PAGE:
On November 15, 2016, El Salvador, Guatemala, and Honduras launched a new, joint task force. The Tri-National Anti-Gang Task Force will operate along the nearly 400 miles of border territory that divides the three countries, carrying out coordinated operations targeting gang activity, drug trafficking and human smuggling, and streamlining intelligence sharing.
At the inaugural ceremony in western Honduras, near where the countries meet, President Juan Orlando Hernández said the force’s intention is to “combat more than 70,000 gang members” present in the Northern Triangle region (made up of the three participating countries) and “give them a taste of their own medicine.” Accompanied by Guatemalan President Jimmy Morales and Salvadoran President Salvador Sánchez Ceren, he explained, “What we are installing is the perfecting of shields along our borders.”
Presidents Hernández and Sánchez Ceren announced the launch on Twitter:
Although the three governments agreed to establish the task force in August, there is still little public information about it, leaving many pending questions.
Here’s what we know about this new force:
It appears that it will have between 1,500 and 2,500 members, although no official numbers have been released.
According to the Salvadoran military, the country will contribute 700 soldiers. Salvadoran National Civil Police Director Howard Cotto said that the force could deploy 500, 1,000 or up to 1,500 police officers depending on the type of operation. Guatemala is putting in 200 police and 100 military members according to an August news report, and Honduras will be adding 300 members to the border with Guatemala and 250 to the border with El Salvador, although the breakdown between military and police is unclear. There will also be an undisclosed amount of customs, migration, and intelligence officials from each of the three countries.
It will only operate along the borders and will focus on gangs, border security, intelligence sharing, and trafficking of arms, drugs, humans and vehicles.
There will reportedly be sub-working groups in each of these areas, two more in intelligence and border security, and a centralized arrest warrant system. It is unclear what the size of each of these working groups is, or the priority given to each issue.
It was already in operation prior to the announcement.
Authorities announced that the force captured six Salvadoran gang members in Guatemala on October 12.
It’s called the Tri-National Task Force, but may be made up of smaller border forces.
Over the past few years, countries in the region, at times with U.S. support, have stood up separate border security task forces. This includes bodies like the Tecún-Umán Interagency Task Force, comprised of military and police personnel operating on the Mexico-Guatemala border. In 2015, the Rand Corporation published a federally-funded evaluation critical of the task force, highlighting several shortcomings. The United States has contributed over US$23 million to the force.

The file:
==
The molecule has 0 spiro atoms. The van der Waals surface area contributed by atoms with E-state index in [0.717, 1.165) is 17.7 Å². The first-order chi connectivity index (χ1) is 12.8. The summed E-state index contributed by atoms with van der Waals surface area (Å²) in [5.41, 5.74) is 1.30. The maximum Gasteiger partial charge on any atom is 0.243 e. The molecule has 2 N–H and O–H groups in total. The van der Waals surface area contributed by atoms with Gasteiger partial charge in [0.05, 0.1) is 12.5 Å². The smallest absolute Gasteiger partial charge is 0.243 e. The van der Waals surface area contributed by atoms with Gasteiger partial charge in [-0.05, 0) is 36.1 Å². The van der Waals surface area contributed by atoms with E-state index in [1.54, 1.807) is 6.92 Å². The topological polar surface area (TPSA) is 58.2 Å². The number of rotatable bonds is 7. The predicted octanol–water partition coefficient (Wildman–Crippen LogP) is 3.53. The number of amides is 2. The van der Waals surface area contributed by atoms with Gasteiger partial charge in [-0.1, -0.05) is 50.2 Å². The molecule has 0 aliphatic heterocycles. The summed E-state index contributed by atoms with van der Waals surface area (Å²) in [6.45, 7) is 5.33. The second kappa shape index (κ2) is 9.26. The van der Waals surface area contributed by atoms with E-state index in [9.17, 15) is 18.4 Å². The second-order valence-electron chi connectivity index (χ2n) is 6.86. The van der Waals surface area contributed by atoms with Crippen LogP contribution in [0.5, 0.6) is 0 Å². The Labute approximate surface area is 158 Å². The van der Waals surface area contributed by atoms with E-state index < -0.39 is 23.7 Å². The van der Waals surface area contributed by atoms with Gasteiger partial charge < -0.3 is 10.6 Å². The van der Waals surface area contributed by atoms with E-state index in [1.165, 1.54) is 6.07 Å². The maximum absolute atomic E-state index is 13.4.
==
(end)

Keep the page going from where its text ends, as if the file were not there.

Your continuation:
In March 2015, the Maya-Chorti Interagency Task Force was stood up along the Honduran-Guatemalan border. Each country reportedly provides 200 police and 190 soldiers to the force as well as customs and immigration officials. The United States pledged at least US$13.4 million to help set it up.
According to news reports, two more border task forces will be operating along Central American borders: the Maya-Pipil Task Force along the Guatemala-El Salvador border and the Lenca-Sumpul Task Force along El Salvador’s border with Honduras. There is conflicting information between news reports and government agencies about whether these forces will make up or be part of the new tri-national task force, or whether they will be separate task forces operating in coordination with it.
From the Salvadoran military’s side, the troops will be pulled from the Sumpul Command, one of several elite units engaged in domestic operations targeting gangs.
However, many aspects of the force remain unknown. Here’s what we need to be asking:
How will they deal with migrants at the borders? What will training look like?
While the main purpose of this body is to combat gangs and organized crime, these units will inevitably encounter migrants, especially families and unaccompanied children, many of whom are fleeing violence. What will happen when they encounter these migrants? Will the task force prevent them from leaving and send them back to the communities from which they fled, in many cases hoping to escape targeted death threats?
In 2014, an elite Honduran unit was revealed to be doing just this in a U.S.-backed program known as “Operation Rescue Angels.”
How will this force interact with forces already monitoring borders?
As mentioned above, there is already a separate border force on the Guatemalan-Honduran border: the Maya-Chorti Interagency Task Force. Two others are being stood up along El Salvador’s borders with both countries. Are these forces part of the new force? Government and news reports are not clear.
Beyond this, there are many other border initiatives, some supported by the United States, active on all borders—some that involve just police, some involving military and police, and some just military. How will this force work with existing border security bodies?
In 2011 these governments created a joint, transnational task force targeting Mexican criminal groups. How will this be different than previous joint forces and operations?
Participating troops also need to be careful about their actions in other countries’ territories.
How will this force be connected to the justice systems in each country?